In the new Astra range, there is a choice between diesel and gasoline-powered ecoFLEX versions. The Astra 1.3 CDTI ecoFLEX offers fuel consumption of only 4.1 liters and cuts CO2 emissions to 109 g/km. The two 1.4 ecoFLEX gasoline alternatives, with 64 kW (87 hp) and 74 kW (100 hp), both feature CO2 emissions of just 129 g/km.


In the Insignia range, the latest 2.0 CDTI ecoFLEX sedan versions also offer lower fuel consumption and CO2 emissions, reduced to 4.9 l/100 km and 129 g/km from 5.2 l/100 km and 136 g/km.

Highlights of the 2011 Opel ecoFLEX model range
Max. output
(kW/hp)

Combined Fuel consumption

(l/100 km)

CO2 emissions (g/km)
Insignia 2.0 CDTI ecoFLEX
118 / 160
4.9
129
Corsa 1.3 CDTI ecoFLEX
70 / 95
3.7
98
Astra 1.3 CDTI ecoFLEX
70 / 95
4.1
109
Meriva 1.3 CDTI ecoFLEX
70 / 95
4.5
119

Opel continues to improve the efficiency of all its internal combustion engines and transmissions. One important step is the so-called right-sizing, whereby larger powertrains are replaced with smaller, turbo-charged engines. For instance, a brand-new 1.4 Turbo 88 kW (120 hp) with 175 Nm of torque made its world debut in the new Meriva this year, replacing the 1.6 with 105 hp from the previous generation, for a 10 percent reduction in CO2 and fuel consumption but a 15 percent increase in power.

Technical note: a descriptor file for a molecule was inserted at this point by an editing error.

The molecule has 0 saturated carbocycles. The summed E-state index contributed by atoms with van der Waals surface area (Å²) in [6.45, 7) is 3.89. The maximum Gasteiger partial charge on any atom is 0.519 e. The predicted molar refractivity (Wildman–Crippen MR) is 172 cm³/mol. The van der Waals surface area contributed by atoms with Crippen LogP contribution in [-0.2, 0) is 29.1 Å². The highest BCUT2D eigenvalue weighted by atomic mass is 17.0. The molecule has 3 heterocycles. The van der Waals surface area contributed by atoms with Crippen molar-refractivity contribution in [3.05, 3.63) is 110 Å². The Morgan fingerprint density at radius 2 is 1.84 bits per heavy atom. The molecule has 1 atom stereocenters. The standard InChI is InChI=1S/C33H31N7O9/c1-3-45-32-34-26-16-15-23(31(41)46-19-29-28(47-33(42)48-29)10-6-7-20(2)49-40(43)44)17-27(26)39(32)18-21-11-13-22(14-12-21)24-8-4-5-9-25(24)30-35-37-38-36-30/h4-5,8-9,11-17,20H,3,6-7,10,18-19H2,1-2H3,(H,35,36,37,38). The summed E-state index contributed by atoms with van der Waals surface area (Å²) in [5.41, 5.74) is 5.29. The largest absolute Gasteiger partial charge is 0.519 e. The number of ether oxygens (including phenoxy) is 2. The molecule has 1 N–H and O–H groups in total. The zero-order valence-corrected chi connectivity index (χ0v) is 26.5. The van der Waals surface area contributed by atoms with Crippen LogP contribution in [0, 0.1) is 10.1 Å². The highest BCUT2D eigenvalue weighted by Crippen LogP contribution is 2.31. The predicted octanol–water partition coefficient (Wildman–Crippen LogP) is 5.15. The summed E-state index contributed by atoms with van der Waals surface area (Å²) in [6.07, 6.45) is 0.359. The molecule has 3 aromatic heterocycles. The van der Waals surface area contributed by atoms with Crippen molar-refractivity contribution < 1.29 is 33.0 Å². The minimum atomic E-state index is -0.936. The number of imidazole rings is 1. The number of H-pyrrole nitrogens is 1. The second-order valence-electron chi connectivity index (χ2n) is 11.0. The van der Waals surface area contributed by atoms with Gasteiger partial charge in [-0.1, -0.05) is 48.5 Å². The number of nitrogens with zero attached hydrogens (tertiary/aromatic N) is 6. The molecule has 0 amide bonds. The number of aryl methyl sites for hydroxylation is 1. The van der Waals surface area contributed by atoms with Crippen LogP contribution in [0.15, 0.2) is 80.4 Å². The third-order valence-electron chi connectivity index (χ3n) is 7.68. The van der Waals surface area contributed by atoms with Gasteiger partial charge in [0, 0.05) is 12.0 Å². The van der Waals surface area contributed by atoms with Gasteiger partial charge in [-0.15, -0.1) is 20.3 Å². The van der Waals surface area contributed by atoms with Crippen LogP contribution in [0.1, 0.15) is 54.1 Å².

This strategy is carried out in parallel with an increasing deployment of alternative propulsion systems, like CNG and LPG, and with technologies like Start/Stop. Opel offers one of the largest selections of CNG and LPG-powered models in Europe.

Ultimate goal: Displace oil dependency

Opel continues to strive towards its goal of lowering fuel consumption and emissions. The brand is committed to working on a range of innovations that can reduce and ultimately displace oil dependency, minimize CO2 emissions and encourage energy diversity.


To that end, the brand has set in motion a green strategy that will carry Opel forward.


This strategy includes:


• Small battery electric vehicles for people who drive short distances and for urban traffic around the world.



• Extended-range electric vehicles for families who want a car they can drive anytime, anywhere with no range anxiety. The first range-extended electric vehicle in Europe, the Opel Ampera, is scheduled to hit dealerships starting next year.


• In the long-term, hydrogen fuel cell electric vehicles for driving long distances with zero emissions and no limitation on vehicle size or function. A pioneer in fuel cell technology in Europe, Opel is road-testing a fourth generation HydroGen4 vehicle in Berlin together with 11 business partners.

Opel has a tradition of ecological advancements

In 1985 Opel was the first German automaker to include a version with a catalytic converter in each model line, and just four years later became the first manufacturer in Europe to offer all gasoline models with a three-way catalytic converter as standard.


The milestones continued, including the cD world record in 1988 with the Calibra (0.26), and the first three-liter car in the world, the Corsa Eco3, in 1995. Five years later, the Astra Eco 4, the first production four-liter car in the compact class, followed. In 2001 Opel launched the first monovalent natural-gas car, the Zafira CNG, with an engine developed specifically for operation with natural gas. The first Euro 4 diesel made its debut in 2004 in the Astra.